In its Arctic policy, the government should rely on Indigenous and Arctic science to address the needs of northern communities.

When the federal government announced the Canada C3 expedition last year, almost 5,000 people applied to sail through the Canadian Arctic via the Northwest Passage. But when the government announced it would develop a new Arctic Policy Framework, guiding federal activities on 40 percent of Canada’s land mass, few people noticed.

By replacing the existing Northern Strategy and Arctic Foreign Policy, the government hopes to chart a new course for the North, focusing on Arctic people instead of Arctic sovereignty. This commitment is needed because the people of northern Canada face many social challenges and are bearing the brunt of global warming.

Mitivik Island, Nunavut. Photo by Evan Richardson.

To create better Arctic policy, the federal government should rely on the knowledge of Arctic Indigenous peoples and on Arctic science. Fortunately, the past 20 years have seen a surge of collaborative Arctic research, fuelled by hundreds of millions of dollars in funding to programs such as the International Polar Year, ArcticNet and the Northern Contaminants Program. These programs encompass real success stories of partnership between scientists and Indigenous peoples, and have greatly advanced our understanding of Arctic ecosystems.

As researchers who partner with northern communities to study wildlife and ecosystems, we feel that it is important to highlight the lessons learned from these programs and our experiences. In doing so, we provide three suggestions to improve Canada’s Arctic Policy Framework.

Eclipse Sound, Nunavut. Photo by David Yurkowski.

First, Canadian researchers and policy-makers need to embrace a model of Arctic research that is grounded in partnerships between northern communities and scientists. Science and Indigenous knowledge can contribute to a better future for people living in the Arctic, but only if we improve how knowledge is developed, exchanged and used in policy creation and decision-making processes. Canada needs to prioritize collaborative research that is directed by community interests and gives northerners much more control over research projects and outcomes.

From left to right: Johnny Kudluarok (community of Sanikiluaq), Joel Heath (Arctic Eider Society), and Micheal Janssen (Environment and Climate Change Canada), near Sanikiluaq, Nunavut, researching the properties that influence ice cover and wintering habitat of eiders (sea ducks) in the region. Photo by Jenn Provencher.

For too long, northerners have had little say and received little benefit from research conducted in the Arctic. But it doesn’t need to be this way; Indigenous researchers are beginning to reclaim governance and responsibility for their lands and wildlife. In 2016, the UNESCO-designated Tsá Túé International Biosphere Reserve became the first of its kind to be led entirely by an Indigenous community, in this case the Dene of Délįnę. Importantly, the Délı̨nę Got’ı̨nę government has developed its own research and monitoring plan that outlines community priorities for scientific collaborations.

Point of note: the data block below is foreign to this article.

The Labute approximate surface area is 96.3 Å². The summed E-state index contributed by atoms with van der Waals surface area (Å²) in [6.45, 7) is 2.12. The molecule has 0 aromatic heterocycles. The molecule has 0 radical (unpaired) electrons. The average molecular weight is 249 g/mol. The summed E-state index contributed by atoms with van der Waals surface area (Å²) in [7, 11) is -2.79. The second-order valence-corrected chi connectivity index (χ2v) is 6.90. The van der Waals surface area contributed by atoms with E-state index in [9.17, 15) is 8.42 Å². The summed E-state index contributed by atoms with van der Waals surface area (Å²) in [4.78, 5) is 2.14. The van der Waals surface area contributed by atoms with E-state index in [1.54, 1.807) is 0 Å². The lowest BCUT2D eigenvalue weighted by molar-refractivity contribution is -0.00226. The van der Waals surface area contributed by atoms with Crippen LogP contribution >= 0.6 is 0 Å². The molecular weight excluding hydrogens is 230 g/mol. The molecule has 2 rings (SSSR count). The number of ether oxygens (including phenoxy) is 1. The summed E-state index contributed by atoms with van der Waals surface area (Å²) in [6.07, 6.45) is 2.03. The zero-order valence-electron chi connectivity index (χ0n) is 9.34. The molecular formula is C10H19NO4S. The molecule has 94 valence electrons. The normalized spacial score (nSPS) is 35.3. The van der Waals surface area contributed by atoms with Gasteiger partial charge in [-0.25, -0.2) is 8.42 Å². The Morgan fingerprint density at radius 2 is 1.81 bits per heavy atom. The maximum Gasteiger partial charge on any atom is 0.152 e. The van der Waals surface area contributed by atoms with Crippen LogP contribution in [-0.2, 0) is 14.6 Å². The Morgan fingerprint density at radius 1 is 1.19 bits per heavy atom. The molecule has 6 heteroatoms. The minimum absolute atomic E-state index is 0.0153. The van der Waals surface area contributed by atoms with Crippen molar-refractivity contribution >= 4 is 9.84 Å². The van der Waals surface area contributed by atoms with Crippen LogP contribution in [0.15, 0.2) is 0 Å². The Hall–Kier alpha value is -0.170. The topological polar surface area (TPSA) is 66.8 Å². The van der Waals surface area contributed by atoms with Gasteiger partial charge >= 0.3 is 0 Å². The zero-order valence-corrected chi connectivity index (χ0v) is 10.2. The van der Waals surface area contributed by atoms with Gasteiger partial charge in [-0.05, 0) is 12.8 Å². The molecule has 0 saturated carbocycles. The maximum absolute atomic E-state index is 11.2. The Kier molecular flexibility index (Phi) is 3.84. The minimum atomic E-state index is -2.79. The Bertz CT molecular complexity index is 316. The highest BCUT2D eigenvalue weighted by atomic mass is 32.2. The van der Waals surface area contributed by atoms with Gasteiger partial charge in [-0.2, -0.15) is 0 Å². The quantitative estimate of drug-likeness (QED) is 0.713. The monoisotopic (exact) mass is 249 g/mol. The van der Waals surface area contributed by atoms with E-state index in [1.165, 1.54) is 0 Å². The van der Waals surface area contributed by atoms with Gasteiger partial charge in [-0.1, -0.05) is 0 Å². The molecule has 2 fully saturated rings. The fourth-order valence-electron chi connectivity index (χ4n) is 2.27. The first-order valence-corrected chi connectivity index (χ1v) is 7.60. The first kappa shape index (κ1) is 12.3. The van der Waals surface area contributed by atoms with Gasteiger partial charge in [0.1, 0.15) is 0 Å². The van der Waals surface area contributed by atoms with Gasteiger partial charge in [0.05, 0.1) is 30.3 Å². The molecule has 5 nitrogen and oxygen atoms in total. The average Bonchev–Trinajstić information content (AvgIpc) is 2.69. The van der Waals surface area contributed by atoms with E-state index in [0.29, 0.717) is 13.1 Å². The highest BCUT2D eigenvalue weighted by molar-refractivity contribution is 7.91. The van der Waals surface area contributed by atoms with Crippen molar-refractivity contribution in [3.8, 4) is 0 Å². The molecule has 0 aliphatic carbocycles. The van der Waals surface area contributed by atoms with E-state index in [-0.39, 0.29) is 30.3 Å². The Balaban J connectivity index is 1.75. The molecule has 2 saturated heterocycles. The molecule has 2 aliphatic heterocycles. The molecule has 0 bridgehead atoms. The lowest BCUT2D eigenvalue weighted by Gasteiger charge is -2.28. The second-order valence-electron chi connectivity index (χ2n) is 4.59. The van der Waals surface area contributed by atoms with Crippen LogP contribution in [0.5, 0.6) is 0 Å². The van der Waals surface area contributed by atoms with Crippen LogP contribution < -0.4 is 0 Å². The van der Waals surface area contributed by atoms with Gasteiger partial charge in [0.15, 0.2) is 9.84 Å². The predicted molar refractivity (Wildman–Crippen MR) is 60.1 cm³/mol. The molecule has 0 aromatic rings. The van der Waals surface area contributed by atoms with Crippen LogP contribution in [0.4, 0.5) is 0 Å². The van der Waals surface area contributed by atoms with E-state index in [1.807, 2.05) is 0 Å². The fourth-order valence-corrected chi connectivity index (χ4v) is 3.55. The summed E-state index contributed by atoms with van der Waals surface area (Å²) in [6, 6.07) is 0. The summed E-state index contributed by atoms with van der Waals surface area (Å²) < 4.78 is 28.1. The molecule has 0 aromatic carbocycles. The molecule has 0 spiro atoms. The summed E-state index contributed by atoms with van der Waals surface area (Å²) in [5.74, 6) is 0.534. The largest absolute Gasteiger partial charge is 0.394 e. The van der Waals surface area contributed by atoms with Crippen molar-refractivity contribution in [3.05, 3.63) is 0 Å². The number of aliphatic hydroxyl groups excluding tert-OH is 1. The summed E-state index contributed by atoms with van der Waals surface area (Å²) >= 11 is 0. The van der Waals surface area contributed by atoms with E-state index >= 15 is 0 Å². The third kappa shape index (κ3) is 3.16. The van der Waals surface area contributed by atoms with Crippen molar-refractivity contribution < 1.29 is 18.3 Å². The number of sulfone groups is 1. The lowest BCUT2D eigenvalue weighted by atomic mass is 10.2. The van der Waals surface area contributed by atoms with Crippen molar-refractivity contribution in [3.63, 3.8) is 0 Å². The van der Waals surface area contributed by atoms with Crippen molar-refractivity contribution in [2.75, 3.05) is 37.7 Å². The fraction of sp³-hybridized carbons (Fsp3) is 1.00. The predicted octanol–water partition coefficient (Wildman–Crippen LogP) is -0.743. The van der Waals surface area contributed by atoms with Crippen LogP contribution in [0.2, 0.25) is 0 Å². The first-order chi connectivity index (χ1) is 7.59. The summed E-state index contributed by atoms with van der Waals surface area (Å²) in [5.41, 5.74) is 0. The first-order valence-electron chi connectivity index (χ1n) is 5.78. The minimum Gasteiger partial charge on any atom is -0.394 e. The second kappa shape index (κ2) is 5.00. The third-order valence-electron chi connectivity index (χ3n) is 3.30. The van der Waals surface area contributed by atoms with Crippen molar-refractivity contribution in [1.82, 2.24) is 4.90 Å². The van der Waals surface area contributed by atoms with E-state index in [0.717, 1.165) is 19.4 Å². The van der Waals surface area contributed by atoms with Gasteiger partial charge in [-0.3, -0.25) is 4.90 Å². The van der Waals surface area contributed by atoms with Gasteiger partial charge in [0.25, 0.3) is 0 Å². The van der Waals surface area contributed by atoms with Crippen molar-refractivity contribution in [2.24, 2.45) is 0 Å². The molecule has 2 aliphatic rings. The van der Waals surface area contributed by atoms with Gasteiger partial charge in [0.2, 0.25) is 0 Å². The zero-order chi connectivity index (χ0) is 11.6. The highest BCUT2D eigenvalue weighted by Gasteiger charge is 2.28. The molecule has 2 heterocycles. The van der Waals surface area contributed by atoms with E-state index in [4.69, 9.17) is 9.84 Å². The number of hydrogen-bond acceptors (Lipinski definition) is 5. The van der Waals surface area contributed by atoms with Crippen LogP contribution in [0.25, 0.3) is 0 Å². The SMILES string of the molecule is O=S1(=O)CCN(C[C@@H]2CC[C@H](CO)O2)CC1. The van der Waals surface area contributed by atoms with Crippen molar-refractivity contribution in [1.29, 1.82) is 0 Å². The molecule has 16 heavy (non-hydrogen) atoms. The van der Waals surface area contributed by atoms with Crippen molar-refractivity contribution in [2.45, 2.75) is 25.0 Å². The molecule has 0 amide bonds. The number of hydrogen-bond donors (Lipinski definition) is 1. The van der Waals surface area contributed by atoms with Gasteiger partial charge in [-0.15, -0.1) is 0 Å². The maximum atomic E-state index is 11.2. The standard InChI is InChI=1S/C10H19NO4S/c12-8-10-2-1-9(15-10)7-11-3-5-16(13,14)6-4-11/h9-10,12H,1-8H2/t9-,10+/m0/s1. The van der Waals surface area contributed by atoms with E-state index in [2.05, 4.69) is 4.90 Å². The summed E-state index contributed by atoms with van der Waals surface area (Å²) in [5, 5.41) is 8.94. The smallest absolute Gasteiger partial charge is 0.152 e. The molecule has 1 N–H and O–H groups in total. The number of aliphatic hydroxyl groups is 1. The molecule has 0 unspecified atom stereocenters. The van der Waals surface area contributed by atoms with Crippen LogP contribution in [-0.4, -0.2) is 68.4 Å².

This is the approach to Arctic research that we need to support: research shaped by northerners that addresses the needs of northern communities. Such a shift will require increased decision-making power for northerners about research funding, and more oversight to ensure that research is conducted in line with community needs.

Cape Dorset, Nunavut. Photo by Cody Dey.

Second, investing in communication infrastructure would support northern-led collaborations by connecting Indigenous knowledge holders, scientists and decision-makers across the country. Despite recent commitments to increase Internet connectivity in the Arctic, only 27 percent of households in Nunavut have access to broadband Internet (compared with 99 percent of Canadians at large). Combined with few roads and the high cost of air travel, these communication barriers limit the exchange of information and exclude ideas that could improve policy and practice.

Third, establishing a university in the Arctic would support the research agendas of Indigenous people and help northerners receive the training to do research that can benefit northerners and southerners alike. Most other Arctic nations have universities in the north, including the University Centre in Svalbard, Norway, the University of Greenland in Nuuk and the University of Alaska in the United States. These institutions are global leaders in northern-led research. While Canada’s northern colleges have greatly increased local training opportunities and community involvement, there is room for more educational opportunities in and out of the classroom. Creating a Canadian Arctic University would put more northern research in the hands of northern residents and would signal the commitment of the Canadian government to the well-being of northern communities.

Canada’s new Arctic Policy Framework needs concrete plans to bring together Indigenous and science-based knowledge to meet the social, economic and environmental needs of northern people. This framework provides an opportunity to reflect on what has been done and represents a chance to put into practice programs with proven success. A more respectful approach to Arctic research will not only support northern people; it will also help advance reconciliation, protect fragile Arctic wildlife and place Canada as a global leader in the Arctic.

Main photo: Sea ice, East Bay, Nunavut. Photo by Cody Dey.


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